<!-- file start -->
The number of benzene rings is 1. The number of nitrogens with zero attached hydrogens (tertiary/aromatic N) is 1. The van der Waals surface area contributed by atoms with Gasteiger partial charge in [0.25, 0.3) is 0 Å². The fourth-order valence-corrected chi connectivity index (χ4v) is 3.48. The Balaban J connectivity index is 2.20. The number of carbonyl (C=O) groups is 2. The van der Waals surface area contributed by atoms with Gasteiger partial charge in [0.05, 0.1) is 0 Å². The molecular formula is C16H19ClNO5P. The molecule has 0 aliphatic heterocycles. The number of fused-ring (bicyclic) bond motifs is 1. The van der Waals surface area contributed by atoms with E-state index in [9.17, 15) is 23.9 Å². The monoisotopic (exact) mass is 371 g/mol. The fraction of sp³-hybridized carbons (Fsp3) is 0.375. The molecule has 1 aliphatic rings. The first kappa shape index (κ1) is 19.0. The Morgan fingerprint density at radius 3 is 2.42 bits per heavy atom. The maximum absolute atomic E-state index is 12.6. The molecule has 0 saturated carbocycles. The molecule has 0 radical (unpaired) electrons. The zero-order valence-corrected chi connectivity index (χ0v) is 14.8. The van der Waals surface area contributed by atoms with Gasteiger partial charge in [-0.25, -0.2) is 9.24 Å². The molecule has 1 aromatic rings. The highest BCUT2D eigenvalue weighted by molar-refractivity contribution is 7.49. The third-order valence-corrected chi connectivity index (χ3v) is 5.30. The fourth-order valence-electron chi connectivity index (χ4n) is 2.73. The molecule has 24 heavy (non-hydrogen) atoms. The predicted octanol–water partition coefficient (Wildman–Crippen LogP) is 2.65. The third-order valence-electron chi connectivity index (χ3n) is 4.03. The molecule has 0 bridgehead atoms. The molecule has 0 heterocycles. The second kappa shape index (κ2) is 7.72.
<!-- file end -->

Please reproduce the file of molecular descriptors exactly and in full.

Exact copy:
The number of benzene rings is 1. The number of nitrogens with zero attached hydrogens (tertiary/aromatic N) is 1. The van der Waals surface area contributed by atoms with Gasteiger partial charge in [0.25, 0.3) is 0 Å². The fourth-order valence-corrected chi connectivity index (χ4v) is 3.48. The Balaban J connectivity index is 2.20. The number of carbonyl (C=O) groups is 2. The van der Waals surface area contributed by atoms with Gasteiger partial charge in [0.05, 0.1) is 0 Å². The molecular formula is C16H19ClNO5P. The molecule has 0 aliphatic heterocycles. The number of fused-ring (bicyclic) bond motifs is 1. The van der Waals surface area contributed by atoms with E-state index in [9.17, 15) is 23.9 Å². The monoisotopic (exact) mass is 371 g/mol. The fraction of sp³-hybridized carbons (Fsp3) is 0.375. The molecule has 1 aliphatic rings. The first kappa shape index (κ1) is 19.0. The Morgan fingerprint density at radius 3 is 2.42 bits per heavy atom. The maximum absolute atomic E-state index is 12.6. The molecule has 0 saturated carbocycles. The molecule has 0 radical (unpaired) electrons. The zero-order valence-corrected chi connectivity index (χ0v) is 14.8. The van der Waals surface area contributed by atoms with Gasteiger partial charge in [-0.25, -0.2) is 9.24 Å². The molecule has 1 aromatic rings. The highest BCUT2D eigenvalue weighted by molar-refractivity contribution is 7.49. The third-order valence-corrected chi connectivity index (χ3v) is 5.30. The fourth-order valence-electron chi connectivity index (χ4n) is 2.73. The molecule has 24 heavy (non-hydrogen) atoms. The predicted octanol–water partition coefficient (Wildman–Crippen LogP) is 2.65. The third-order valence-electron chi connectivity index (χ3n) is 4.03. The molecule has 0 bridgehead atoms. The molecule has 0 heterocycles. The second kappa shape index (κ2) is 7.72.